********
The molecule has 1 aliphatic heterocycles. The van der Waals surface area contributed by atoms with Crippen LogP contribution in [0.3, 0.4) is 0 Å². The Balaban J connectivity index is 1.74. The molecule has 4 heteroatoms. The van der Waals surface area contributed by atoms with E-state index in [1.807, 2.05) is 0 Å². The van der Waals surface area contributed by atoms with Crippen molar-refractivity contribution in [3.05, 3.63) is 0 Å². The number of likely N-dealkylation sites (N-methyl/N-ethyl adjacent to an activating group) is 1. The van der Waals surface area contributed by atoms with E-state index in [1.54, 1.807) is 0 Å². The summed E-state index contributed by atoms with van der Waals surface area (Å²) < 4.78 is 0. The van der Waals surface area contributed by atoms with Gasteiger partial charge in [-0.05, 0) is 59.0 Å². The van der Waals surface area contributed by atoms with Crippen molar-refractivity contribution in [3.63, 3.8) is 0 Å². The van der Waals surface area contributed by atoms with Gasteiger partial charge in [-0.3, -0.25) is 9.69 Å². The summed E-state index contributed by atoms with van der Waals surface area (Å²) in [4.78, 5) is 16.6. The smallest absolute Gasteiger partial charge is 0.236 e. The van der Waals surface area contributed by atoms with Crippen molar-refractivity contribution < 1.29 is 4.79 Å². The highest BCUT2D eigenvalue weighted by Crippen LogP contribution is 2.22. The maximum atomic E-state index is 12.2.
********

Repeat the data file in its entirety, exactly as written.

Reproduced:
The molecule has 1 aliphatic heterocycles. The van der Waals surface area contributed by atoms with Crippen LogP contribution in [0.3, 0.4) is 0 Å². The Balaban J connectivity index is 1.74. The molecule has 4 heteroatoms. The van der Waals surface area contributed by atoms with E-state index in [1.807, 2.05) is 0 Å². The van der Waals surface area contributed by atoms with Crippen molar-refractivity contribution in [3.05, 3.63) is 0 Å². The number of likely N-dealkylation sites (N-methyl/N-ethyl adjacent to an activating group) is 1. The van der Waals surface area contributed by atoms with E-state index in [1.54, 1.807) is 0 Å². The summed E-state index contributed by atoms with van der Waals surface area (Å²) < 4.78 is 0. The van der Waals surface area contributed by atoms with Gasteiger partial charge in [-0.05, 0) is 59.0 Å². The van der Waals surface area contributed by atoms with Crippen molar-refractivity contribution in [3.63, 3.8) is 0 Å². The van der Waals surface area contributed by atoms with Gasteiger partial charge in [-0.3, -0.25) is 9.69 Å². The summed E-state index contributed by atoms with van der Waals surface area (Å²) in [4.78, 5) is 16.6. The smallest absolute Gasteiger partial charge is 0.236 e. The van der Waals surface area contributed by atoms with Crippen molar-refractivity contribution < 1.29 is 4.79 Å². The highest BCUT2D eigenvalue weighted by Crippen LogP contribution is 2.22. The maximum atomic E-state index is 12.2.